Business

Germany takes step closer to gas rationing

Germany has taken a step closer to gas rationing after a drop in supplies from Russia.

The country has triggered the “alarm” stage of an emergency gas plan to deal with shortages, Germany’s economy ministry said.

It is the latest part of a standoff between the European Union and Russia over its invasion of Ukraine.

German economy minister Robert Habeck said Russia was using gas “as a weapon” in response to EU sanctions.

“We must not fool ourselves. The cut in gas supplies is an economic attack on us by [Russian President Vladimir] Putin,” Mr Habeck said, adding Germans would have to reduce consumption.

Mr Habeck said there would “hopefully never” be a need to ration gas for German industry, but he added: “Of course, I can’t rule it out.”

Germany has now moved to the second stage of its three-part emergency plan, which is triggered when there is disruption or very high demand for gas.

The government will provide €15bn (£13bn) of loans to try to fill gas storage facilities, and will start auctioning gas to industry to encourage big businesses to use less.

Moving to stage two of the plan puts more pressure on suppliers and network operators to balance out disruption by taking measures such as finding alternative sources for gas.

However, the country stopped short of letting utilities pass on soaring costs to customers, although that is theoretically possible under stage two.

Gas firms already had to ensure supplies under the first stage of the emergency plan, while gas network operators were reporting to the Economy Ministry at least once a day, and electricity grid operators had to ensure grid stability.

State intervention would happen under the third stage when there is a significant disruption to supply which the market cannot cope with, meaning supplies are rationed.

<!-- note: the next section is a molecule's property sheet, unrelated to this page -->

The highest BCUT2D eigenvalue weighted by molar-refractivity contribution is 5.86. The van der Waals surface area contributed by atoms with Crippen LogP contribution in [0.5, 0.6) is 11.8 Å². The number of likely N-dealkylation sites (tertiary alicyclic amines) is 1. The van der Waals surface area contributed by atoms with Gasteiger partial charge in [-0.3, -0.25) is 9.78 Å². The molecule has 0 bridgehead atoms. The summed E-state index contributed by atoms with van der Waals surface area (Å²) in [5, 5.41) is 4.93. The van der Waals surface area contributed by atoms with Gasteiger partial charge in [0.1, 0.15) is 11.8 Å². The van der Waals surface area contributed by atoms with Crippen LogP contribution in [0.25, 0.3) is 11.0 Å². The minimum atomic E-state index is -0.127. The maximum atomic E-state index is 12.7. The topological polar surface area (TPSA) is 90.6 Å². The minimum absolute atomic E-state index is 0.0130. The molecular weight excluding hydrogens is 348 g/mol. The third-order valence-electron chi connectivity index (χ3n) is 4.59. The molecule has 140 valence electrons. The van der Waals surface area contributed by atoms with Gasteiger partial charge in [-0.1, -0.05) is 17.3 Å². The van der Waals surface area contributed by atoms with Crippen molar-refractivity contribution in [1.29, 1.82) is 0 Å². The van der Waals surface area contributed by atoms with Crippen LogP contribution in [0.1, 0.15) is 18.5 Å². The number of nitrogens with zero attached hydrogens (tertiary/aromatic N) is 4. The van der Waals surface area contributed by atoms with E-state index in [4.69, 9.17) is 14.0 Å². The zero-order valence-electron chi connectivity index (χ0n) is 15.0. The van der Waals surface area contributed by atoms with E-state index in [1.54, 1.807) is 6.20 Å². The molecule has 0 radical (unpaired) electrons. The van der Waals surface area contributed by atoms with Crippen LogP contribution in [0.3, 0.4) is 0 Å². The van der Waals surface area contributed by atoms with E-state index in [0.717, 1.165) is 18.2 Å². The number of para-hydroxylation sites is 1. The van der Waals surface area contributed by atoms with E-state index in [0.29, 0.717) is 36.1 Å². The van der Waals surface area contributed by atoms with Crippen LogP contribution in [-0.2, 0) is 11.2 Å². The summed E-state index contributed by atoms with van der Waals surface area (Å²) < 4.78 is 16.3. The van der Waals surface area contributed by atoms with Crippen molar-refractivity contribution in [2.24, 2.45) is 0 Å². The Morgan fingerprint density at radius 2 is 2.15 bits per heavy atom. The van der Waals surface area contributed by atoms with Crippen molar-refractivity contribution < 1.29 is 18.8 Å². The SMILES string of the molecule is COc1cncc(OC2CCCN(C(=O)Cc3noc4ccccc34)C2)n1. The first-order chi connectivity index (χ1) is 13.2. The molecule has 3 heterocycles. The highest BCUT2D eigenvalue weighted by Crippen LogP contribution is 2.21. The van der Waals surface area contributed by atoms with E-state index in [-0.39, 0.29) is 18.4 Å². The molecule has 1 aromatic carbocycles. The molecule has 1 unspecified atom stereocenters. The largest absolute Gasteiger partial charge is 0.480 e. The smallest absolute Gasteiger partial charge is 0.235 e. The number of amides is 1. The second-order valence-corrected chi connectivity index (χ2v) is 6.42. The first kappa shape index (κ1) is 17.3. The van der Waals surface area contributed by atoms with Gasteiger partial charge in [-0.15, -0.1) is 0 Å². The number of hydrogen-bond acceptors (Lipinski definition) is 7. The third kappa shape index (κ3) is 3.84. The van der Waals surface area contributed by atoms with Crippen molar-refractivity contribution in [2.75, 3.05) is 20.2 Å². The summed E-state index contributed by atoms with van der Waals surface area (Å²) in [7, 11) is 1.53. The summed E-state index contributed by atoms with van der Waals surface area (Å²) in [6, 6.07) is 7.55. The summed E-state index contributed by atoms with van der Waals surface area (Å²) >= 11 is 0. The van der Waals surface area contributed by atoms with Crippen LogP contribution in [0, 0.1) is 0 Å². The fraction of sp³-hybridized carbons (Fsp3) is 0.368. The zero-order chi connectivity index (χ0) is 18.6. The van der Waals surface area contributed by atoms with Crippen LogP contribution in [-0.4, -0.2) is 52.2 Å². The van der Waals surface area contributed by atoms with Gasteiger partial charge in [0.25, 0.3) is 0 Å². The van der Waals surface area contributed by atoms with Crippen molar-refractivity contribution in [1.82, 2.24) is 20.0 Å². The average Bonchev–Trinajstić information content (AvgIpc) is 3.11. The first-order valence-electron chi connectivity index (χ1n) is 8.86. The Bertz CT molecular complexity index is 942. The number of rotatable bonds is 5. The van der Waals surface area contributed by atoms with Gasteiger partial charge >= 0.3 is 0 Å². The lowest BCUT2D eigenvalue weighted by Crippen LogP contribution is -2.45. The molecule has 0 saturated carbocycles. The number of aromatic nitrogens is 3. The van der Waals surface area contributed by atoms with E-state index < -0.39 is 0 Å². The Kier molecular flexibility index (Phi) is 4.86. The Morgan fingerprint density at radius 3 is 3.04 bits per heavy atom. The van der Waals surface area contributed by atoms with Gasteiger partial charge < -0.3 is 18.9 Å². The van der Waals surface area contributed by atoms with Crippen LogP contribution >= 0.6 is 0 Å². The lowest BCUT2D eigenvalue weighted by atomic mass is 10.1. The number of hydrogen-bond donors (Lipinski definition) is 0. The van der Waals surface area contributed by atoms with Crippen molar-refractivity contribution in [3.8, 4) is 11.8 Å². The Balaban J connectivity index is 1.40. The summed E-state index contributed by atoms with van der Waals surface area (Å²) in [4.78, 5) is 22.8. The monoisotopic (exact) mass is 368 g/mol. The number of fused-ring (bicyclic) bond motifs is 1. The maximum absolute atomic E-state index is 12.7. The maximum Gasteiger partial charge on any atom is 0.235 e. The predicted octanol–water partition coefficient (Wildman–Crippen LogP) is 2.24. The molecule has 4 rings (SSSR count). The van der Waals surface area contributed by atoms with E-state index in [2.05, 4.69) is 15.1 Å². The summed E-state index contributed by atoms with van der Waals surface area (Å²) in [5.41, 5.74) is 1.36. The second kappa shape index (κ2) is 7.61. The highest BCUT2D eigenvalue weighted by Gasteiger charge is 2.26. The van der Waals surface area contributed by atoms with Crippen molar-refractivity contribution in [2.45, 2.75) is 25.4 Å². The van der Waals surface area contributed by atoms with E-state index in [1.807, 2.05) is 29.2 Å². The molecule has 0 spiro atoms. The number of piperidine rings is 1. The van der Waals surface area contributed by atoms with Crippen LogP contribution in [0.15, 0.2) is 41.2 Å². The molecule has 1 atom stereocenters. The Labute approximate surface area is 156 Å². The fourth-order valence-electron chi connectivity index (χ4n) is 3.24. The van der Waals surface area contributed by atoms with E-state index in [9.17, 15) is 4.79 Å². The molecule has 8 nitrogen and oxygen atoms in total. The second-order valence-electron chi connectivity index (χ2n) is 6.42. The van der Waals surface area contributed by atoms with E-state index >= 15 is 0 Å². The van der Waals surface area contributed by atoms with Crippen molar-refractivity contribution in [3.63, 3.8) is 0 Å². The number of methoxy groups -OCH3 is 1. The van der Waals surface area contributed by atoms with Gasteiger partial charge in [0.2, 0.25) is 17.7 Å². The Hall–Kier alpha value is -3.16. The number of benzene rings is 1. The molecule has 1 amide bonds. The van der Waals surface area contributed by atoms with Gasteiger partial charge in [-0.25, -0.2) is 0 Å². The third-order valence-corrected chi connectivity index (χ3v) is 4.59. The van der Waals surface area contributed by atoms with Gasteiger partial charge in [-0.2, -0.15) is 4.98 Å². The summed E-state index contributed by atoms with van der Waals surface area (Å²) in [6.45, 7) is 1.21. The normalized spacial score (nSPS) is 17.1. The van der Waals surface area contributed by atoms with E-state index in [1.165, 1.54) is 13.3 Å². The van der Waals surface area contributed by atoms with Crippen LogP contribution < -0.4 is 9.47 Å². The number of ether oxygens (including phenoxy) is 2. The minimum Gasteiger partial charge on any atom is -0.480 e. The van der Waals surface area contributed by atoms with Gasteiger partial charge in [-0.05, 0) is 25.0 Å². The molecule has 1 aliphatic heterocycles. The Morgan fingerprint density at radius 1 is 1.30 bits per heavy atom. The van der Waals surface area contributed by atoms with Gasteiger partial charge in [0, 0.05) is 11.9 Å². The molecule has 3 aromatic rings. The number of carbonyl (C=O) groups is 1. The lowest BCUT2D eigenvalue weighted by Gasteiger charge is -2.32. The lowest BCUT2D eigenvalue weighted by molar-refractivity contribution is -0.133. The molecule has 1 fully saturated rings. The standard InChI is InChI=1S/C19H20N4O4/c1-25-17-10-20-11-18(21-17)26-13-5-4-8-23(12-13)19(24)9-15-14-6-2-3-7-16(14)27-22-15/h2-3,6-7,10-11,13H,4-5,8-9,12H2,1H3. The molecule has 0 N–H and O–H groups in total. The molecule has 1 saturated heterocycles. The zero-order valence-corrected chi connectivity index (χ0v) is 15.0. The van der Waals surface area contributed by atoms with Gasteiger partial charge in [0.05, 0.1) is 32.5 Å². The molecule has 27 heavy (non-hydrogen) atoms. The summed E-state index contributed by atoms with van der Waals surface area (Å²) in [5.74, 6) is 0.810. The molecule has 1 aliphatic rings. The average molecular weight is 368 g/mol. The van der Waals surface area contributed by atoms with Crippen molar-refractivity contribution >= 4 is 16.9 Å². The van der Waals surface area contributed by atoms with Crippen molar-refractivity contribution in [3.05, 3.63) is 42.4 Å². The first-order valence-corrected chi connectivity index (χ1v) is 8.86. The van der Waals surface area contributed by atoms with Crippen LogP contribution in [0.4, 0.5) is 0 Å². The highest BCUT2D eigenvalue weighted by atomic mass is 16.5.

In the third stage, supply to industry would be restricted first, while households and critical institutions such as hospitals would continue to get available gas.

Twelve European Union countries have now been affected by cuts to gas supply from Russia, EU climate policy chief Frans Timmermans said on Thursday.

Russia cut flows through its Nord Stream 1 pipeline to 40% of capacity last week citing problems with equipment, affecting countries including Germany.

Nord Stream 1 is due to undergo maintenance from 11 to 21 July when flows will stop.

The head of the International Energy Agency, Fatih Birol, has warned that Russia may cut off gas supplies to Europe entirely and that Europe needs to prepare now.

Russia has already cut gas supplies to Poland, Bulgaria, the Netherlands, Denmark and Finland over their refusal to comply with a new payment scheme.

Germany’s industrial might has been significantly aided by its access to cheap Russian energy. Now those taps are being closed.

At the top of the German government they say they have a phased plan to deal with all dependencies on Russia for energy. It has been easy with coal, as they can simply buy it in shipped form from the likes of South Africa and Colombia. Oil too is mainly shipped on tankers, bar one refinery connected to a pipeline from Russia.